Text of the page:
Extrapolating from Kepler's currently ongoing observations and results from other detection techniques, it looks like practically all Sun-like stars have planets.

 

The team then grouped planets into five different sizes. They found that 17 percent of stars have a planet 0.8 - 1.25 times the size of Earth in an orbit of 85 days or less. About one-fourth of stars have a super-Earth (1.25 - 2 times the size of Earth) in an orbit of 150 days or less. (Larger planets can be detected at greater distances more easily.) The same fraction of stars has a mini-Neptune (2 - 4 times Earth) in orbits up to 250 days long.

 

Larger planets are much less common. Only about 3 percent of stars have a large Neptune (4 - 6 times Earth), and only 5 percent of stars have a gas giant (6 - 22 times Earth) in an orbit of 400 days or less.


Via Dr. Stefan Gruenwald
more...
John Barnett's comment, March 16, 2013 9:06 AM
Seems we often like to reinterpret for what we are hoping for ... even in science, which is a more dangerous area to mislead. The title here implies it's more likely to find an earth-like planet. The details on the article indicate differently - most all the earth-sized planets are too close to their sun, the larger planets are much closer than in our solar system as well, and any the size of our multi-purpose protector Jupiter is very, very rare from what I read here. Jupiter appears to allow for our farther orbit from the sun and protects us from the majority of space missiles (large comets and asteroids). Our earth is in an extremely rare sweet spot that has the balance to allow for more advanced life. (Hope all this moves us all to value and preserve it properly all the more!)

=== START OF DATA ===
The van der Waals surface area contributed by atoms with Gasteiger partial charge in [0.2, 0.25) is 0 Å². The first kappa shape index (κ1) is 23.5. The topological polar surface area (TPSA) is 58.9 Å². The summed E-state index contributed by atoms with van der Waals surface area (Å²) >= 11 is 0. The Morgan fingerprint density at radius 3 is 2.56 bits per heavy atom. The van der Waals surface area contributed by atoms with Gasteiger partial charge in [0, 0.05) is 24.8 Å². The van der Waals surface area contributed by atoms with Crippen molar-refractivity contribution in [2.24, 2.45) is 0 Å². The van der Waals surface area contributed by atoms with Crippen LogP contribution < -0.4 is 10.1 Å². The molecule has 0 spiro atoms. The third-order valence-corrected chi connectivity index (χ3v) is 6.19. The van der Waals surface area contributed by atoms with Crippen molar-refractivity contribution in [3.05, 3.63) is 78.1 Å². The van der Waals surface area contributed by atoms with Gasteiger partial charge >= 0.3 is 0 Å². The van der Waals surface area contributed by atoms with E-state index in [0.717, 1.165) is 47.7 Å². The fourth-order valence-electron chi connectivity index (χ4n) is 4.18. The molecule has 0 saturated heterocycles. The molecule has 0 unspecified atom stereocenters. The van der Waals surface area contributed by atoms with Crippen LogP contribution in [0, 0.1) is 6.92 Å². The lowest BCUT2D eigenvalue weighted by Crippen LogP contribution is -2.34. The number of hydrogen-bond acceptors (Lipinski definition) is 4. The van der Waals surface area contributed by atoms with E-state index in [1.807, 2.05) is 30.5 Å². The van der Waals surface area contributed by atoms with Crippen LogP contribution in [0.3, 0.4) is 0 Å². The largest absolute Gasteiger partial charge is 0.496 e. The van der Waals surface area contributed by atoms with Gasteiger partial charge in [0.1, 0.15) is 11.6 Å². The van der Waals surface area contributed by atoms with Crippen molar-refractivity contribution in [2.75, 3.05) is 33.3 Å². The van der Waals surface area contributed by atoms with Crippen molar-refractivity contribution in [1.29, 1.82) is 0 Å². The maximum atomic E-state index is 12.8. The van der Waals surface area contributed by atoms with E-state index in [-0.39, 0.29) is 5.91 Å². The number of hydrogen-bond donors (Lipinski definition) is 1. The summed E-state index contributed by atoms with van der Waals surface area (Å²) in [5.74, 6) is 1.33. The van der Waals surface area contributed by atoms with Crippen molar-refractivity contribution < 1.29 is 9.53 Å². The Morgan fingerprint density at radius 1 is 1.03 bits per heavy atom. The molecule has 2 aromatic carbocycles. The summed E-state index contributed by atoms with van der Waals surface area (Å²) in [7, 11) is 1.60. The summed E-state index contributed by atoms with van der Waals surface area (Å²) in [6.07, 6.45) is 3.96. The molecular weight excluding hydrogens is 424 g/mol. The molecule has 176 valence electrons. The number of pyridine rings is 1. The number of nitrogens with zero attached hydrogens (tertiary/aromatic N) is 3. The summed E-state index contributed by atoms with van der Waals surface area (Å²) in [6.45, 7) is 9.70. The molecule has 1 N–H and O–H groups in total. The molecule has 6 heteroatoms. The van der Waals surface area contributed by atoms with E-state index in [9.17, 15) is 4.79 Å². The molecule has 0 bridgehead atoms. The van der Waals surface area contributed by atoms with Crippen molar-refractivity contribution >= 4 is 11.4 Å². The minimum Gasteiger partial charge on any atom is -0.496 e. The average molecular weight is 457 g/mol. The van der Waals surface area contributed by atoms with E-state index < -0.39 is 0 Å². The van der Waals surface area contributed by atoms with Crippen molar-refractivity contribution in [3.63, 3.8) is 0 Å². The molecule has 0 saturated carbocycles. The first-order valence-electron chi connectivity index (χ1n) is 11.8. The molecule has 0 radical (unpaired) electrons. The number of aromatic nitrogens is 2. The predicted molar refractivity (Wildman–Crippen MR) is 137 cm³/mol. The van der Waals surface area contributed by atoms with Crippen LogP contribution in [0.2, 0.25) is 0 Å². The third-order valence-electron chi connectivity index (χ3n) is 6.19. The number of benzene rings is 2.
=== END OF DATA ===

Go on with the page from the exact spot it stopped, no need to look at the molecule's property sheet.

Rescooped by Mani Neptune from Amazing Science
Scoop.it!

Research model suggests moons of some planets developed from rings

Research model suggests moons of some planets developed from rings | Planet's | Scoop.it

French researchers Sébastien Charnoz and Aurélien Crida have proposed in a paper published in the journal Science that moons that orbit some of the planets in our solar system came about due to accretion from material in rings that used to surround the planets, rather than as entities that took shape while their host planets were forming.